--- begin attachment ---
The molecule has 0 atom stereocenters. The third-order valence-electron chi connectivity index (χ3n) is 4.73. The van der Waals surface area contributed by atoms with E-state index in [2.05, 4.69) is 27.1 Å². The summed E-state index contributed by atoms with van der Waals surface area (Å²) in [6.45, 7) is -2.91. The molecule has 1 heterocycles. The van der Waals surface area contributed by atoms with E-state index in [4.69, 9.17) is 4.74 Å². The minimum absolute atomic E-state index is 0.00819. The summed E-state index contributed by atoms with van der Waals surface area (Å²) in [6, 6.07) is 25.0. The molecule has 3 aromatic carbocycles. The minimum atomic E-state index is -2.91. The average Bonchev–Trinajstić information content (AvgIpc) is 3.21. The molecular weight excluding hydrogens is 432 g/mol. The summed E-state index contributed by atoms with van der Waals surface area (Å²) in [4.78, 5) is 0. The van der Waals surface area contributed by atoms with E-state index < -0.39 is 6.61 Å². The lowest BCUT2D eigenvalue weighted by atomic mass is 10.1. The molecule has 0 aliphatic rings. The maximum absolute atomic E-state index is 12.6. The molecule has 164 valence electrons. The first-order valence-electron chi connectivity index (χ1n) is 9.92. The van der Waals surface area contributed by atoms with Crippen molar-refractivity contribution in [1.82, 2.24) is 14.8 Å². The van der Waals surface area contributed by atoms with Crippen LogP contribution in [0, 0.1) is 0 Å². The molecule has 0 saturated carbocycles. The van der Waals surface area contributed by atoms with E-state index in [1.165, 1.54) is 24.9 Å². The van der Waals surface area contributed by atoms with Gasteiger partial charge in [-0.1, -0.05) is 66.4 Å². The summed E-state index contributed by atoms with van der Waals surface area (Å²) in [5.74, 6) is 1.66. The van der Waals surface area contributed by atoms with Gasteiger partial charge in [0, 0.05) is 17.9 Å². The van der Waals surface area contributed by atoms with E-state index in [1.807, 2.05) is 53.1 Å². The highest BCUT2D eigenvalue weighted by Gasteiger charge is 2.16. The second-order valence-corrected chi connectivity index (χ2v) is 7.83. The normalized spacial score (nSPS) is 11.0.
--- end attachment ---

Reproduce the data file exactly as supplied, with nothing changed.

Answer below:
The molecule has 0 atom stereocenters. The third-order valence-electron chi connectivity index (χ3n) is 4.73. The van der Waals surface area contributed by atoms with E-state index in [2.05, 4.69) is 27.1 Å². The summed E-state index contributed by atoms with van der Waals surface area (Å²) in [6.45, 7) is -2.91. The molecule has 1 heterocycles. The van der Waals surface area contributed by atoms with E-state index in [4.69, 9.17) is 4.74 Å². The minimum absolute atomic E-state index is 0.00819. The summed E-state index contributed by atoms with van der Waals surface area (Å²) in [6, 6.07) is 25.0. The molecule has 3 aromatic carbocycles. The minimum atomic E-state index is -2.91. The average Bonchev–Trinajstić information content (AvgIpc) is 3.21. The molecular weight excluding hydrogens is 432 g/mol. The summed E-state index contributed by atoms with van der Waals surface area (Å²) in [4.78, 5) is 0. The van der Waals surface area contributed by atoms with E-state index < -0.39 is 6.61 Å². The lowest BCUT2D eigenvalue weighted by atomic mass is 10.1. The molecule has 0 aliphatic rings. The maximum absolute atomic E-state index is 12.6. The molecule has 164 valence electrons. The first-order valence-electron chi connectivity index (χ1n) is 9.92. The van der Waals surface area contributed by atoms with Crippen molar-refractivity contribution in [1.82, 2.24) is 14.8 Å². The van der Waals surface area contributed by atoms with Crippen LogP contribution in [0, 0.1) is 0 Å². The molecule has 0 saturated carbocycles. The van der Waals surface area contributed by atoms with E-state index in [1.165, 1.54) is 24.9 Å². The van der Waals surface area contributed by atoms with Gasteiger partial charge in [-0.1, -0.05) is 66.4 Å². The summed E-state index contributed by atoms with van der Waals surface area (Å²) in [5.74, 6) is 1.66. The van der Waals surface area contributed by atoms with Gasteiger partial charge in [0, 0.05) is 17.9 Å². The van der Waals surface area contributed by atoms with E-state index in [1.807, 2.05) is 53.1 Å². The highest BCUT2D eigenvalue weighted by Gasteiger charge is 2.16. The second-order valence-corrected chi connectivity index (χ2v) is 7.83. The normalized spacial score (nSPS) is 11.0.